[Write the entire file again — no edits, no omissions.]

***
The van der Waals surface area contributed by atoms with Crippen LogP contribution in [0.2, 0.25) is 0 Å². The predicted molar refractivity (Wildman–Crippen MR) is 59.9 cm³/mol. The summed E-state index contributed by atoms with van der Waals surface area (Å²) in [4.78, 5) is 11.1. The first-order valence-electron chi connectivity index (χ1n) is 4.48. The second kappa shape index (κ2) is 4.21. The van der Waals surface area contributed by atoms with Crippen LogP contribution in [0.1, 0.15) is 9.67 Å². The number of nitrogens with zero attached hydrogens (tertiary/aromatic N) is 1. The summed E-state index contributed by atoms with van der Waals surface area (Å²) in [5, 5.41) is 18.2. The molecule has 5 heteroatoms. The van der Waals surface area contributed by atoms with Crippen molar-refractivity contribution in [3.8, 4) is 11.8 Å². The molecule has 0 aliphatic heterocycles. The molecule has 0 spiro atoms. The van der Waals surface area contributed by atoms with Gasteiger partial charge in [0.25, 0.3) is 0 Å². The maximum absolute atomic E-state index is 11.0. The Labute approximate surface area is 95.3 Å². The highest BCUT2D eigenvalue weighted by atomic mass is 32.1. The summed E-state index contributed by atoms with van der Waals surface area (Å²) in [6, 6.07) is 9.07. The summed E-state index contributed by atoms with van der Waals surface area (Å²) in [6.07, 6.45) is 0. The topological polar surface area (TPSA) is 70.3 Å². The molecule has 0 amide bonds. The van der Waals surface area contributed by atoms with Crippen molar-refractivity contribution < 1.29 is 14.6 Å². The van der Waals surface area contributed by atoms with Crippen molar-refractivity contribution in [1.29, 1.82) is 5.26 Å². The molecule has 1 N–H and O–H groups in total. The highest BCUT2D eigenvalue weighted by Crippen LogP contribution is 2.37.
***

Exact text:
The van der Waals surface area contributed by atoms with Crippen LogP contribution in [0.2, 0.25) is 0 Å². The predicted molar refractivity (Wildman–Crippen MR) is 59.9 cm³/mol. The summed E-state index contributed by atoms with van der Waals surface area (Å²) in [4.78, 5) is 11.1. The first-order valence-electron chi connectivity index (χ1n) is 4.48. The second kappa shape index (κ2) is 4.21. The van der Waals surface area contributed by atoms with Crippen LogP contribution in [0.1, 0.15) is 9.67 Å². The number of nitrogens with zero attached hydrogens (tertiary/aromatic N) is 1. The summed E-state index contributed by atoms with van der Waals surface area (Å²) in [5, 5.41) is 18.2. The molecule has 5 heteroatoms. The van der Waals surface area contributed by atoms with Crippen molar-refractivity contribution in [3.8, 4) is 11.8 Å². The molecule has 0 aliphatic heterocycles. The molecule has 0 spiro atoms. The van der Waals surface area contributed by atoms with Gasteiger partial charge in [0.25, 0.3) is 0 Å². The maximum absolute atomic E-state index is 11.0. The Labute approximate surface area is 95.3 Å². The highest BCUT2D eigenvalue weighted by atomic mass is 32.1. The summed E-state index contributed by atoms with van der Waals surface area (Å²) in [6, 6.07) is 9.07. The summed E-state index contributed by atoms with van der Waals surface area (Å²) in [6.07, 6.45) is 0. The topological polar surface area (TPSA) is 70.3 Å². The molecule has 0 amide bonds. The van der Waals surface area contributed by atoms with Crippen molar-refractivity contribution < 1.29 is 14.6 Å². The van der Waals surface area contributed by atoms with Crippen molar-refractivity contribution in [1.29, 1.82) is 5.26 Å². The molecule has 1 N–H and O–H groups in total. The highest BCUT2D eigenvalue weighted by Crippen LogP contribution is 2.37.